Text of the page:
Monday 13 January 2014

The Case of the Missing Books by Ian Sansom

You never know what you will find among your library's ebook collection. I discovered Ian Sansom's madcap novel, The Case of the Missing Books, the first in a mystery series featuring overweight, half-Jewish, half-Irish librarian, Israel Armstrong.
    When Israel fetches up at the Northern Irish township of Tundrum, he is already grumpy. He has had a long, nauseating journey involving bus and ferry. To cap things off, he finds on arrival that the library he has been employed to manage has been closed by the Tundrum council.
    Having qualified as a librarian some years before, Israel has never had a library job - instead filling his days working at a discount bookshop in Essex. His ambitious girlfriend, Gloria, has encouraged him to take the Tundrum job, suggesting this will kick-start his library career. It is a case of disappointment upon disappointment.
    Linda Wei, Israel's boss at the council, is more optimistic. It is all merely a resource reallocation and she has another plan for Israel; in effect he will drive the mobile library, with the new title of Outreach Support Officer. He'll be assisted by belligerent ex-boxer, Ted Carson, who runs the local taxi service and knows about engines. It was Ted, after all, who has been hiding the old library bus in a chicken shed.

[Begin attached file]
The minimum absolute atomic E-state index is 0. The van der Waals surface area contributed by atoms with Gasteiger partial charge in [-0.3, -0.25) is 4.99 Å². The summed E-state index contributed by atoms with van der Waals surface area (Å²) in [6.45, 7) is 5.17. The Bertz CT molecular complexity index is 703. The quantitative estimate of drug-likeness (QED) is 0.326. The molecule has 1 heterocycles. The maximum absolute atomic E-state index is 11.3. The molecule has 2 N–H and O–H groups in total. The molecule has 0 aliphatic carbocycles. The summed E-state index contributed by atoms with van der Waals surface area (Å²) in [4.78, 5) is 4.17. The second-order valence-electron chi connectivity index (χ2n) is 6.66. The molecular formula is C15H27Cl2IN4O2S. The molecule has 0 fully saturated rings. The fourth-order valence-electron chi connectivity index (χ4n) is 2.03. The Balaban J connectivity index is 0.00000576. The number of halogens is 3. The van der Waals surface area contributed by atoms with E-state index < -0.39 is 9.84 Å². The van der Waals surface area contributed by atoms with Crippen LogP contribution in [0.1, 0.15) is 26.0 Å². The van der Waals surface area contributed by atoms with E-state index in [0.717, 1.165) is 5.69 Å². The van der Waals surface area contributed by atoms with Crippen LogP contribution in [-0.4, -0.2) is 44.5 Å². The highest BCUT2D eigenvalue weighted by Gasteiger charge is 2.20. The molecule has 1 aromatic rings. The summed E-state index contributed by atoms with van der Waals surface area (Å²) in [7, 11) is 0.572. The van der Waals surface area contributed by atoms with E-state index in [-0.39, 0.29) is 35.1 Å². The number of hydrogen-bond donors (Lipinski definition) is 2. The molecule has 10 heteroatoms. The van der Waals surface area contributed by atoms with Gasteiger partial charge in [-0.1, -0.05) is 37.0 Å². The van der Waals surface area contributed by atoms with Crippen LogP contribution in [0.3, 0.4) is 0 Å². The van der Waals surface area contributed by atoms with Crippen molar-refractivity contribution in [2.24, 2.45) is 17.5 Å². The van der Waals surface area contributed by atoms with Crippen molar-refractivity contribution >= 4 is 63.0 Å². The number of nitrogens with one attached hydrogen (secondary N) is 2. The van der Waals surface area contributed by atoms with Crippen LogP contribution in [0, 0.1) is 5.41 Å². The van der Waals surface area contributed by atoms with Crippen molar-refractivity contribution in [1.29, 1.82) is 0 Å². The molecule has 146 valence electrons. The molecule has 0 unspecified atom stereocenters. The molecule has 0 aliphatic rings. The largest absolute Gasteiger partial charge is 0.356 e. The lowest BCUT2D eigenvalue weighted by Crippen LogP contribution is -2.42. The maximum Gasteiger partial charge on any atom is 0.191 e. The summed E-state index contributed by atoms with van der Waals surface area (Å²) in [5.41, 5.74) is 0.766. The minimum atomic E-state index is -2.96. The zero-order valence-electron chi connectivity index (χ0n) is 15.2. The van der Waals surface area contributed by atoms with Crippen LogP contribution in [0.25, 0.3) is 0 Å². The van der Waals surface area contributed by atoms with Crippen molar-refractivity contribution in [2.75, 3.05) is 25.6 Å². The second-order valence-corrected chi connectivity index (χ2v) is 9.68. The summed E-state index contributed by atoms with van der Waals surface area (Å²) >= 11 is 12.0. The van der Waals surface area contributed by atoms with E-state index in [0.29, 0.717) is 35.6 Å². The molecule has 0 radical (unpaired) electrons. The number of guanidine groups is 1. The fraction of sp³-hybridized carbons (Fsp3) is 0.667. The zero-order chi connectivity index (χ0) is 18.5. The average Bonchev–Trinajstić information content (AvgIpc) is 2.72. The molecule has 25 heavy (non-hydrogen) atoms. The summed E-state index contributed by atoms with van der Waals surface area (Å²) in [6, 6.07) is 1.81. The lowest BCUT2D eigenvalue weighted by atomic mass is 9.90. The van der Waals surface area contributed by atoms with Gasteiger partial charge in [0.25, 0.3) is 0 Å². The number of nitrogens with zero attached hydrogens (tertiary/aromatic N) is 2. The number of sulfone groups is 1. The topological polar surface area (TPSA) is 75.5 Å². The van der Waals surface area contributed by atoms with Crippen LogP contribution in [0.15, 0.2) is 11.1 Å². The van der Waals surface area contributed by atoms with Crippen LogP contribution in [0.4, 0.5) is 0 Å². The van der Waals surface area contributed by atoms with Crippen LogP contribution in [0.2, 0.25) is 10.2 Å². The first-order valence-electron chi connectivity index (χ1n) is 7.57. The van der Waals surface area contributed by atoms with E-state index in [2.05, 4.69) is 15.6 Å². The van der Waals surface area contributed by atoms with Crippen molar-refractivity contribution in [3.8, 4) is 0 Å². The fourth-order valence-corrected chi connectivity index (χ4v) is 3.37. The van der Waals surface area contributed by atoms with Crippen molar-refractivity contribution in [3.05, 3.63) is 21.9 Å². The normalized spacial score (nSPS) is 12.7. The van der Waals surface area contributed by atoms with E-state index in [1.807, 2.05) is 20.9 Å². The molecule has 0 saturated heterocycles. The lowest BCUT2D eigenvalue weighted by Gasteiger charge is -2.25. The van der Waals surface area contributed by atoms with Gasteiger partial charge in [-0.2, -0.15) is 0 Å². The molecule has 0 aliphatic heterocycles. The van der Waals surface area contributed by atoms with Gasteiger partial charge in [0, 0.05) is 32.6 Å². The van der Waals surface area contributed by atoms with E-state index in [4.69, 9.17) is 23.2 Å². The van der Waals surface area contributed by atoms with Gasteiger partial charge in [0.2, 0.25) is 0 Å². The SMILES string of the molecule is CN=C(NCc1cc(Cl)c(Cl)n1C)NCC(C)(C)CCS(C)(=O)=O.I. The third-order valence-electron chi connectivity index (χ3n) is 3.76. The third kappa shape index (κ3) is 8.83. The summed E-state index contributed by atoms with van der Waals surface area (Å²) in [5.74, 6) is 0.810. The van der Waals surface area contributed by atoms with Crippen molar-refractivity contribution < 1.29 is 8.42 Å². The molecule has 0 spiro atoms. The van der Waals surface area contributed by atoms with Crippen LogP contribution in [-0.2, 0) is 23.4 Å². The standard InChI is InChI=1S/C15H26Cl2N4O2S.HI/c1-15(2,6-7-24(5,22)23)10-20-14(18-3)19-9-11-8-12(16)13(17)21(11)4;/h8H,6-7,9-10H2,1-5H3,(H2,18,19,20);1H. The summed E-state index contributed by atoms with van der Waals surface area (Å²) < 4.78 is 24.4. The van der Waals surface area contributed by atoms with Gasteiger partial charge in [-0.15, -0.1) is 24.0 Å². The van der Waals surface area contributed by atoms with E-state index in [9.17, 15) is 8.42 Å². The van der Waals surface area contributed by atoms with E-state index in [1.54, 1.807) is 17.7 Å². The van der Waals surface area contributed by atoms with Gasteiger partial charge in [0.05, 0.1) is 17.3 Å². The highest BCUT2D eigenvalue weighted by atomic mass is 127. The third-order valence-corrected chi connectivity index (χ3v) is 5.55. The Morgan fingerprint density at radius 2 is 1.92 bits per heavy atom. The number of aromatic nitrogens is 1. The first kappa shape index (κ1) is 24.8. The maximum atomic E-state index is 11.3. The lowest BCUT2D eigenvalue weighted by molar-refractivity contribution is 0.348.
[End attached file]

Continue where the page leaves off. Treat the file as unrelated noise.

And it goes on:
The bus's revelation to Israel, rusting and redolent of the hen-house, is yet another disappointment, as is Israel's billet with a feisty redhead named George who thinks nothing of hosing him down while she's cleaning her farmyard, and housing him in a one-time chicken coop that still boasts a rooster.
    Also in the household is George's tee-total, Bible quoting father and her student brother, Brownie who at least attempts to be helpful, lending him his combat trousers and t-shirts with questionable slogans. Israel seems to have packed more books than clothing.
    Discovering that the old library is missing its books and that Israel must track them down is a core part of the plot. As he visits his customers in an attempt to find items from the collection, Israel meets a marvellous cast of odd-ball characters, including Dennis the carpenter and the wealthy hermit, Pearce Pyper. All this is interspersed with hilarious dialogue between Israel and Ted, who certainly make an odd couple.
    The story of a stranger from the city trying to make his way in a remote country town he can't wait to leave and where he is frequently the butt of jokes is not a new one. Israel's bumbling and oversensitive character makes him perfect for the slapstick misadventure that befalls him. Sansom's writing is sharp and weirdly quotable. His summing up of Israel early on says a lot about his character - how books had spoilt him so that 'his expectations were sky-high and his grasp on reality was minimal'.
    It seems Israel has a lot to learn about Tundrum, himself and life in general. I shall enjoy picking up where The Case of the Missing Books leaves off to see how he gets on.

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